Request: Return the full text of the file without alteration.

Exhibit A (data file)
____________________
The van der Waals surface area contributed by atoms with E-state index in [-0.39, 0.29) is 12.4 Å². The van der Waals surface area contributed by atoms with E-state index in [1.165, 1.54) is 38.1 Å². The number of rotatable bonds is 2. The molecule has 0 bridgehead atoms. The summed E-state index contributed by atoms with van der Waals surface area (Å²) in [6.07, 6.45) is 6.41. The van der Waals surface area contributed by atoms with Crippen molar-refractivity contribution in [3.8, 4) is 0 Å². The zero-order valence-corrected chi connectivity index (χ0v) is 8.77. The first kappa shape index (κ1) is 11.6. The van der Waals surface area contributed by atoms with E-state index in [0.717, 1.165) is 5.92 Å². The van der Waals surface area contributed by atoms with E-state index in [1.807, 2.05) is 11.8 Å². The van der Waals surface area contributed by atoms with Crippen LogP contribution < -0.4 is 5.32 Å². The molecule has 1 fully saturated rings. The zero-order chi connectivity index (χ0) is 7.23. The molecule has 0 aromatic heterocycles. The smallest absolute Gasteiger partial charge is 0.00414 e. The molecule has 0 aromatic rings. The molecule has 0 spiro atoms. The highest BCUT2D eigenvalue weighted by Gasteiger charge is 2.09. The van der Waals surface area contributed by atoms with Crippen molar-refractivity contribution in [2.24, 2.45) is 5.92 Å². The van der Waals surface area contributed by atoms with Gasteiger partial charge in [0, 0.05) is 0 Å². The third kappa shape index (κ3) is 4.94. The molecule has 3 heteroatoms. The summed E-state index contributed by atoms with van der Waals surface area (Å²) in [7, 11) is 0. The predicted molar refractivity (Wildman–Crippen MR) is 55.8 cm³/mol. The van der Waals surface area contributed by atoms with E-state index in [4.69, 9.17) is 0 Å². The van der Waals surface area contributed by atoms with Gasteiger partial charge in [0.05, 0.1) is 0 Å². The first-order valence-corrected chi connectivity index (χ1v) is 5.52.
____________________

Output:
The van der Waals surface area contributed by atoms with E-state index in [-0.39, 0.29) is 12.4 Å². The van der Waals surface area contributed by atoms with E-state index in [1.165, 1.54) is 38.1 Å². The number of rotatable bonds is 2. The molecule has 0 bridgehead atoms. The summed E-state index contributed by atoms with van der Waals surface area (Å²) in [6.07, 6.45) is 6.41. The van der Waals surface area contributed by atoms with Crippen molar-refractivity contribution in [3.8, 4) is 0 Å². The zero-order valence-corrected chi connectivity index (χ0v) is 8.77. The first kappa shape index (κ1) is 11.6. The van der Waals surface area contributed by atoms with E-state index in [0.717, 1.165) is 5.92 Å². The van der Waals surface area contributed by atoms with E-state index in [1.807, 2.05) is 11.8 Å². The van der Waals surface area contributed by atoms with Crippen LogP contribution < -0.4 is 5.32 Å². The molecule has 1 fully saturated rings. The zero-order chi connectivity index (χ0) is 7.23. The molecule has 0 aromatic heterocycles. The smallest absolute Gasteiger partial charge is 0.00414 e. The molecule has 0 aromatic rings. The molecule has 0 spiro atoms. The highest BCUT2D eigenvalue weighted by Gasteiger charge is 2.09. The van der Waals surface area contributed by atoms with Crippen molar-refractivity contribution in [2.24, 2.45) is 5.92 Å². The van der Waals surface area contributed by atoms with Gasteiger partial charge in [0, 0.05) is 0 Å². The third kappa shape index (κ3) is 4.94. The molecule has 3 heteroatoms. The summed E-state index contributed by atoms with van der Waals surface area (Å²) in [7, 11) is 0. The predicted molar refractivity (Wildman–Crippen MR) is 55.8 cm³/mol. The van der Waals surface area contributed by atoms with E-state index in [4.69, 9.17) is 0 Å². The van der Waals surface area contributed by atoms with Gasteiger partial charge in [0.05, 0.1) is 0 Å². The first-order valence-corrected chi connectivity index (χ1v) is 5.52.